[0083] The processor 510 is, for instance, a central processing unit (CPU), a microprocessor, a digital signal processor (DSP), a graphics processing unit, an application specific integrated circuit (ASIC), a field programmable gate array, a microcontroller or a combination of such elements. Figure 5 shows one processor 510, but the device 500 may comprise a plurality of processors.

[0084] As mentioned in the foregoing, the memory 540 may comprise volatile and a non-volatile memory, such as a read-only memory (ROM), a programmable read-only memory (PROM), erasable programmable read-only memory (EPROM), a random-access memory (RAM), a flash memory, a data disk, an optical storage, a magnetic storage, a smart card, or the like. In some example embodiments, only volatile or non-volatile memory is present in the device 500. Moreover, in some example embodiments, the device comprises a plurality of memories. In some example embodiments, various elements are integrated. For instance, the memory 540 can be constructed as a part of the device 500 or inserted into a slot, port, or the like. Further still, the memory 540 may serve the sole purpose of storing data, or it may be constructed as a part of an apparatus serving other purposes, such as processing data. Similar options are thinkable also for various other elements.

[0085] A skilled person appreciates that in addition to the elements shown in Figure 5, the device 500 may comprise other elements, such as microphones, displays, as well as additional circuitry such as further input/output (I/O) circuitries, memory chips, application-specific integrated circuits (ASIC), processing circuitry for specific purposes such as source coding/decoding circuitry, channel coding/decoding circuitry, ciphering/deciphering circuitry, and the like. Additionally, the device 500 may comprise a disposable or rechargeable battery (not shown) for powering the device when external power if external power supply is not available.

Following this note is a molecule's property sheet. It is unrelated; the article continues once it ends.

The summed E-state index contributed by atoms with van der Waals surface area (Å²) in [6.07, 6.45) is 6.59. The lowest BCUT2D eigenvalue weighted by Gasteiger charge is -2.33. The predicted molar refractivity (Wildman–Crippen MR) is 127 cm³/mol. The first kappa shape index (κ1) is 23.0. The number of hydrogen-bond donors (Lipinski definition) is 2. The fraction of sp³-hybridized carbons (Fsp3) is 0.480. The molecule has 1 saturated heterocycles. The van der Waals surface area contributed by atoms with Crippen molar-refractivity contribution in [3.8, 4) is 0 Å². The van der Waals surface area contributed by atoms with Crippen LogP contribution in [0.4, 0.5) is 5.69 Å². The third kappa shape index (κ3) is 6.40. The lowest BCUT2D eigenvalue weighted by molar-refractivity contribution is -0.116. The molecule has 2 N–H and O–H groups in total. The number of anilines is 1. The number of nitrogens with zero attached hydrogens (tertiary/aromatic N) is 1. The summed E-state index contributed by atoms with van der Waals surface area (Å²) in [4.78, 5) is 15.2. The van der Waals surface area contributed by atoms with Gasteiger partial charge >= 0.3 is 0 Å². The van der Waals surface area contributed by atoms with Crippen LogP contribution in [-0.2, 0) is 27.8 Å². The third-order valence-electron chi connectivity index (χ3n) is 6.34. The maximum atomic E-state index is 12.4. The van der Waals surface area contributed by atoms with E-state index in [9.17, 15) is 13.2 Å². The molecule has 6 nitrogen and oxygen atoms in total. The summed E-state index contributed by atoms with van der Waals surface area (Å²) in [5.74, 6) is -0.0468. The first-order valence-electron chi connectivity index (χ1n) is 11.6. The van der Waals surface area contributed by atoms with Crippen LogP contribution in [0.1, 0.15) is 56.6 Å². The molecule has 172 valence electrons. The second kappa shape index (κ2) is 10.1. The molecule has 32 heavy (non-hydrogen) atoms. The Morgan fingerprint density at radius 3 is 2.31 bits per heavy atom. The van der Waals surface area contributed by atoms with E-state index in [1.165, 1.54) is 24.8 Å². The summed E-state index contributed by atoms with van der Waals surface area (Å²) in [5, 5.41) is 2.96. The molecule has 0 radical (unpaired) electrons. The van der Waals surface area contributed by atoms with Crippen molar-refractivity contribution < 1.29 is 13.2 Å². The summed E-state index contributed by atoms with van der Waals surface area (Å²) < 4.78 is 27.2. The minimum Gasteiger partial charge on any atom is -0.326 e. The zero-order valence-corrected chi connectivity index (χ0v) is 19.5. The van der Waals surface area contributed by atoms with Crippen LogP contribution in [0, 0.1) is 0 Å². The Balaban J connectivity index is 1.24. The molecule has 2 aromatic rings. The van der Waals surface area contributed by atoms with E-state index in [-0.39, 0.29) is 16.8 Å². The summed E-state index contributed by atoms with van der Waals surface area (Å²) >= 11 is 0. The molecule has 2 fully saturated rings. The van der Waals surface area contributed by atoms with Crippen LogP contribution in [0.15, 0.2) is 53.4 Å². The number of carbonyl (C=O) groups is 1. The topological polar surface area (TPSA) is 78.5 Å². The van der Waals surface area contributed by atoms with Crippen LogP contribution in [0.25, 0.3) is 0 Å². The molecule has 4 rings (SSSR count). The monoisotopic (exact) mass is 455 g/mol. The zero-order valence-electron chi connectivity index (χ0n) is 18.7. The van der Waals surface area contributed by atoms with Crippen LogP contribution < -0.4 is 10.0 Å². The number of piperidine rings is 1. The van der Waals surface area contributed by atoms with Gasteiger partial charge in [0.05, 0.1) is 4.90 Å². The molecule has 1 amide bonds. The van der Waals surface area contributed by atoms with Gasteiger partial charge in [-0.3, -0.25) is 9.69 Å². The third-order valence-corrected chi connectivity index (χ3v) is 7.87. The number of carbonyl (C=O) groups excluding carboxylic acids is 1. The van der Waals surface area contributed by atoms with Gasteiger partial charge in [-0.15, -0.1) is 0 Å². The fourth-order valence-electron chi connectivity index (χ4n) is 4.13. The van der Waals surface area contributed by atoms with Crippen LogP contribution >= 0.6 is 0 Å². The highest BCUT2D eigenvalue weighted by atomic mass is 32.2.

[0086] Fig. 6 shows a schematic flow chart illustrating a process according to an example embodiment.

[0087] In step 610, the eye 1 12 moves i.e. turns in its socket so that the bulging cornea moves with respect to the sensor 102. In response, the sensor 102 detects 620 a change in the position of the cornea and produces respective or respectively changed analogue signals to the driver 104. The driver or an intervening analogue-to-digital converter converts 630 the analogue signals into digital form. Armed with the digital signals, the driver 106 determines 640 how the eye 1 12 has moved and outputs 650 corresponding eye tracking information. The driver 106 or another entity of the apparatus 100 can also receive 660 other sensory information such as heartbeat sensor information, microphone signals and / or touch sensor information. In response, the driver 106 makes sensory determinations 670 such as determination of pulse of the user, surrounding noise (clapping of hands sensory determination information is output 680 for use of the controller 500, for instance.